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Utah Science Core Curriculum
Eight Grade Integrated Science
Science is a way of knowing, a process for gaining knowledge and understanding of the natural world. The Science Core Curriculum places emphasis on understanding and using skills. Students should be active learners. It is not enough for students to read about science; they must do science. They should observe, inquire, question, formulate and test hypotheses, analyze data, report, and evaluate findings. The students, as scientists, should have hands-on, active experiences throughout the instruction of the science curriculum.
The Science Core describes what students should know and be able to do at the end of each course. It was developed, critiqued, piloted, and revised by a community of Utah science teachers, university science educators, State Office of Education specialists, scientists, expert national consultants, and an advisory committee representing a wide diversity of people from the community. The Core reflects the current philosophy of science education that is expressed in national documents developed by the American Association for the Advancement of Science and the National Academies of Science. This Science Core has the endorsement of the Utah Science Teachers Association. The Core reflects high standards of achievement in science for all students.
The Core is designed to help teachers organize and deliver instruction. Elements of the Core include the following:
ü Each grade level begins with a brief course description.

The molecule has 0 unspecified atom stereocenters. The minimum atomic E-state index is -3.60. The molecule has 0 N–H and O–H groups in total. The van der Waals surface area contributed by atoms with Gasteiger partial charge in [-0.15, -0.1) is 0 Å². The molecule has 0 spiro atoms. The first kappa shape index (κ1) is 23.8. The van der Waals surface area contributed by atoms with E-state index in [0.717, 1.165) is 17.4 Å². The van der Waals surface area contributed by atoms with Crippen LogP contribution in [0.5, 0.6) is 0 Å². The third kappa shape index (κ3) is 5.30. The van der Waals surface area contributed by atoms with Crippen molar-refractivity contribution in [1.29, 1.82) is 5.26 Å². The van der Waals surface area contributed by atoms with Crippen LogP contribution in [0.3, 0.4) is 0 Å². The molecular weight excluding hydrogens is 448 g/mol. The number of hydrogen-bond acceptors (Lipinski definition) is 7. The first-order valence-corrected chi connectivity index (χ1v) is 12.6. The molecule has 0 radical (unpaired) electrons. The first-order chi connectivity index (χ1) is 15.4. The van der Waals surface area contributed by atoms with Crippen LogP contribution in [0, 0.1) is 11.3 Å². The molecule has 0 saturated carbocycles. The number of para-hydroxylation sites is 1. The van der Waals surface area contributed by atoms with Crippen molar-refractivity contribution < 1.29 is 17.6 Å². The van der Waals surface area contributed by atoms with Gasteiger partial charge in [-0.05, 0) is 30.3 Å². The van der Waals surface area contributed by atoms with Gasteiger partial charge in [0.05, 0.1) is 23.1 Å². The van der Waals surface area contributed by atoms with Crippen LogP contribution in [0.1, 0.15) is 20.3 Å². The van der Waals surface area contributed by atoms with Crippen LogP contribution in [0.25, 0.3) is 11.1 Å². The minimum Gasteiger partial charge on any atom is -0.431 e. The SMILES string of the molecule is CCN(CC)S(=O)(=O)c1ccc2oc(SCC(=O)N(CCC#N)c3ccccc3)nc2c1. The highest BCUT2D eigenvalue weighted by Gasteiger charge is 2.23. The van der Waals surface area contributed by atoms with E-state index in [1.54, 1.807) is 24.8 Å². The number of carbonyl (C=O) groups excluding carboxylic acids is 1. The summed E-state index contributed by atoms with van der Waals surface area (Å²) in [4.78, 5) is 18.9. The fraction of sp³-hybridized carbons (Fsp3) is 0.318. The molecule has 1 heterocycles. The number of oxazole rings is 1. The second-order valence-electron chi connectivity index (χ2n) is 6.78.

ü The INTENDED LEARNING OUTCOMES (ILOs) describe the goals for science skills and attitudes. They are found at the beginning of each grade, and are an integral part of the Core that should be included as part of instruction.
ü The SCIENCE BENCHMARKS describe the science content students should know. Each grade level has three to five Science Benchmarks. The ILOs and Benchmarks intersect in the Standards, Objectives and Indicators.
ü A STANDARD is a broad statement of what students are expected to understand. Several Objectives are listed under each Standard.
ü An OBJECTIVE is a more focused description of what students need to know and be able to do at the completion of instruction. If students have mastered the Objectives associated with a given Standard, they are judged to have mastered that Standard at that grade level. Several Indicators are described for each Objective.
ü An INDICATOR is a measurable or observable student action that enables one to judge whether a student has mastered a particular Objective. Indicators are not meant to be classroom activities, but they can help guide classroom instruction.
ü SCIENCE LANGUAGE STUDENTS SHOULD USE is a list of terms that students and teachers should integrate into their normal daily conversations around science topics. These are not vocabulary lists for students to memorize.